Jimmy E

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Jimmy E last won the day on December 31 2018

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About Jimmy E

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  • Birthday 01/18/1967

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  1. I think you got this one since it has been so long. I wonder why the judge did not rule one way or another on your motion for arbitration -- especially since it was the last filing in the case (unless I'm missing something)? I would just wait for the time to expire. I'm sure your motion had much to do with their non-response. Still, I can't help wonder why judge took zero action on the motion? Best of luck. I'll be watching! -J
  2. Sounds like it has come full circle -- arbitration! The Plaintiff either let your case fall through the cracks, or they do not want to dive into arbitration. In fact, others jump in on this as well, but is it too late for Plaintiff to answer OP's motion? I know in Arkansas, cases that have had zero 'movement,' can be dismissed for want of prosecution. Since it has been MORE than one year, you might want to seek opinions from the forum on crafting a 'Motion to Dismiss WITH Prejudice.' That would be the only reason I would consider filing a MTD. Since Plaintiff is one who filed and has been quiet for more than one year, getting a dismissal WITH prejudice would prevent them from simply filing the case again. If for some reason they DO file a motion, the one year deadline has passed -- even though the court was several months late in informing the parties. Others, what do you think?? -J
  3. If I'm looking at the right case, you should stick with ARBITRATION. In fact, file a separate motion to have case settled by arbitration. Once you've done so, you will never hear from Lamb. I've gone up against him twice, District AND Circuit courts, and beat him like he owed ME money! Seriously though, Lamb is 'fishing.' The fact that you answered the complaint is probably enough for him to move on. There's too many others who won't answer his complaints, to bother with your $780. When I say 'others' I mean the HUNDREDS and HUNDREDS of cases he has filed in practically ALL 75 Arkansas counties. Stay on top of it. You got this. -- Fellow Razorback, Jimmy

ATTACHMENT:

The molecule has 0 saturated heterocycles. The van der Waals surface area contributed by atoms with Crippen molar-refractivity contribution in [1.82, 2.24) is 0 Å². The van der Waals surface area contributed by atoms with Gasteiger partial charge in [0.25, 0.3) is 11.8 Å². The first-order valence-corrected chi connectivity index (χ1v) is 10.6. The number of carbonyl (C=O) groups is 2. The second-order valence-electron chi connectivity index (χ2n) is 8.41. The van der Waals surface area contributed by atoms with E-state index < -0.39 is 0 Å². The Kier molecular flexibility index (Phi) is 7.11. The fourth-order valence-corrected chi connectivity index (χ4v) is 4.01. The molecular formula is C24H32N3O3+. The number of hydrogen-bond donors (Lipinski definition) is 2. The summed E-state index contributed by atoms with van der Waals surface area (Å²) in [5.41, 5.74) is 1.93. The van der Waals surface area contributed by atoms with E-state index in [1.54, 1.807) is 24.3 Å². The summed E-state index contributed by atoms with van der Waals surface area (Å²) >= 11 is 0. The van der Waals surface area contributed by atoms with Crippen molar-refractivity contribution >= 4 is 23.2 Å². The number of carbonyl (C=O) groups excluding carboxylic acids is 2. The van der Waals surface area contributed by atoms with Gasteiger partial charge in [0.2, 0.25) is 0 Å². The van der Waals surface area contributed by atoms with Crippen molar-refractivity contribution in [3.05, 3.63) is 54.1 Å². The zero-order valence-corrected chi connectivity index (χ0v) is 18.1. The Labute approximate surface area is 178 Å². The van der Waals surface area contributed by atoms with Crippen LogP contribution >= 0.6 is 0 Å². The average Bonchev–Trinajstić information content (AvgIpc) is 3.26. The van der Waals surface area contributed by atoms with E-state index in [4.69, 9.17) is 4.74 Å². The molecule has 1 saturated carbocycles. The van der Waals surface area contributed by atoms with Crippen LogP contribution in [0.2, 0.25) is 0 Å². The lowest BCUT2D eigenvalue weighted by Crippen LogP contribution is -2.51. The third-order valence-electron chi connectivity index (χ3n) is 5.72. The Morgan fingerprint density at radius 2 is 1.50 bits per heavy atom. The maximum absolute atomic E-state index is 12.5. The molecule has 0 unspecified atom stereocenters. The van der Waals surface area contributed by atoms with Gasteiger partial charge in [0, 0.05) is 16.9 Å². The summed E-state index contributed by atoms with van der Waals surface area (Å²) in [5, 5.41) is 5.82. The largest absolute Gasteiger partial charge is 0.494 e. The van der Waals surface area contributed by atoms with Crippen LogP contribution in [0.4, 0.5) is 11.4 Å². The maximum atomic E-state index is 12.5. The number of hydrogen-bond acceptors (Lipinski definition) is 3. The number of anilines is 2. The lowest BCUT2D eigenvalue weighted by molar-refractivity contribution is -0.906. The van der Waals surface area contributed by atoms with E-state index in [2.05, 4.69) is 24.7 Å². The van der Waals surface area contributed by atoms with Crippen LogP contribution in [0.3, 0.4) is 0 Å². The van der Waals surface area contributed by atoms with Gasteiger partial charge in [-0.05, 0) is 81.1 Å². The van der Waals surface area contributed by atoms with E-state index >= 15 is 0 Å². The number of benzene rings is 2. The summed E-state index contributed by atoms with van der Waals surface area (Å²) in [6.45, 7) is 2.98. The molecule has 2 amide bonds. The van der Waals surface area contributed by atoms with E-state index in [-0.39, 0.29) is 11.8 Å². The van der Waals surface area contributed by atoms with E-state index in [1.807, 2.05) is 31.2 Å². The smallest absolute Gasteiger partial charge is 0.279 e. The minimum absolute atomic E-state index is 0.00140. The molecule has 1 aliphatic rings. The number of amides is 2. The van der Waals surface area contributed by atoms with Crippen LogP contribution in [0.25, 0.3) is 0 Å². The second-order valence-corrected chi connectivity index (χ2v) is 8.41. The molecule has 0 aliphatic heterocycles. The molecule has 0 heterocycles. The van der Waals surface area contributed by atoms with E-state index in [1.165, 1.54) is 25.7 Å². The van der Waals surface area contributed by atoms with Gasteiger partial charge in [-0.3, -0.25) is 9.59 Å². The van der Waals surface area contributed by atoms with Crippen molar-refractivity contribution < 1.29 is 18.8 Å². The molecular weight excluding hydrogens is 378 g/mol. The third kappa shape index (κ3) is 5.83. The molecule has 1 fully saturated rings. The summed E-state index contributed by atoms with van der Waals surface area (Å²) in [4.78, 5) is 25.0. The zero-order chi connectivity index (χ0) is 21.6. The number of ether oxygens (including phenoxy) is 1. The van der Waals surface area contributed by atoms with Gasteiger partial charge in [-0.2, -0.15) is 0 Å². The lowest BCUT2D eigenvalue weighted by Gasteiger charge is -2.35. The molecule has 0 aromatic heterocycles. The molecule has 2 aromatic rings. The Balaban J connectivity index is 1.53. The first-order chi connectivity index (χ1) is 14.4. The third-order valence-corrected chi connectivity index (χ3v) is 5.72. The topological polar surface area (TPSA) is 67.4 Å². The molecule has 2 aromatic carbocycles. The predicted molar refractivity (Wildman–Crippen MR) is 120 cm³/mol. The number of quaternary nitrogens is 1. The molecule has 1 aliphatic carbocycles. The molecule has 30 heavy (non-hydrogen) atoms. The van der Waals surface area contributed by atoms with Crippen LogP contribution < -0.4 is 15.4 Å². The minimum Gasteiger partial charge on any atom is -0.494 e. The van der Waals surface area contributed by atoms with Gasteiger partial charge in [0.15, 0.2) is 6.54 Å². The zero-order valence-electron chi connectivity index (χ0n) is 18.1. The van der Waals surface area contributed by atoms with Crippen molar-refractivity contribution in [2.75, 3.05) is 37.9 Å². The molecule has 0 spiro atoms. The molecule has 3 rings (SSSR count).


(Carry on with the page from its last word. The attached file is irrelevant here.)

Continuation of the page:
4. Thanks @BV80 and @debtzapper. I still 'troll,' but since most everyone recommends arbitration, I have little to offer. With ongoing JDB tactic changes over the course of time, I agree arbitration is the best way to go, if one can. I just saw this post, was familiar with the JDB attorney, and wanted to let OP essentially know that Lamb will take a suit to a certain point -- until he can't use 'stock' replies, and actually has to WORK, and will likely drop the case in the end. $740 takes him too much time imo, especially when you send 50+ interrogs and a whole lot of RFA. Jimmy
  5. @Mrssmith, that's good to hear -- do let us know how it turns out. If for some reason you stop seeing your attorney, another GREAT group is the 'Cook Law Firm' here in Little Rock -- especially J.R. Andrews. He knows EVERYTHING about JDBs and loves to think of ways to countersue. (501) 225-1500, just in case. Jimmy
  6. @Mrssmith, short of being able to compel arbitration, which is not likely given the amount, go ahead and answer the complaint. Just give general denials -- perhaps posting your answers before you send it to the JDB attorney. I've dealt with the Plaintiff attorney, Lamb, in the past. His tendency is to delay going to court, then when forced, ends up dismissing w/o prejudice. He literally has 1000+ cases going at any one time. Of course, that's not a guarantee he won't go 'all the way,' but I doubt it -- especially if you stick with it. Ply him with discovery. In a worst-case scenario, you can appeal 'de novo,' with the case beginning anew, as if it had never been adjudicated. Arkansas is one of very few states that allows a 'de novo' appeal, which bumps the case up to Circuit Court, and you start over from scratch. None of this means you will ultimately win your case, but it would buy you a LOT of time -- hopefully enough that Lamb drops the case. Good luck! Jimmy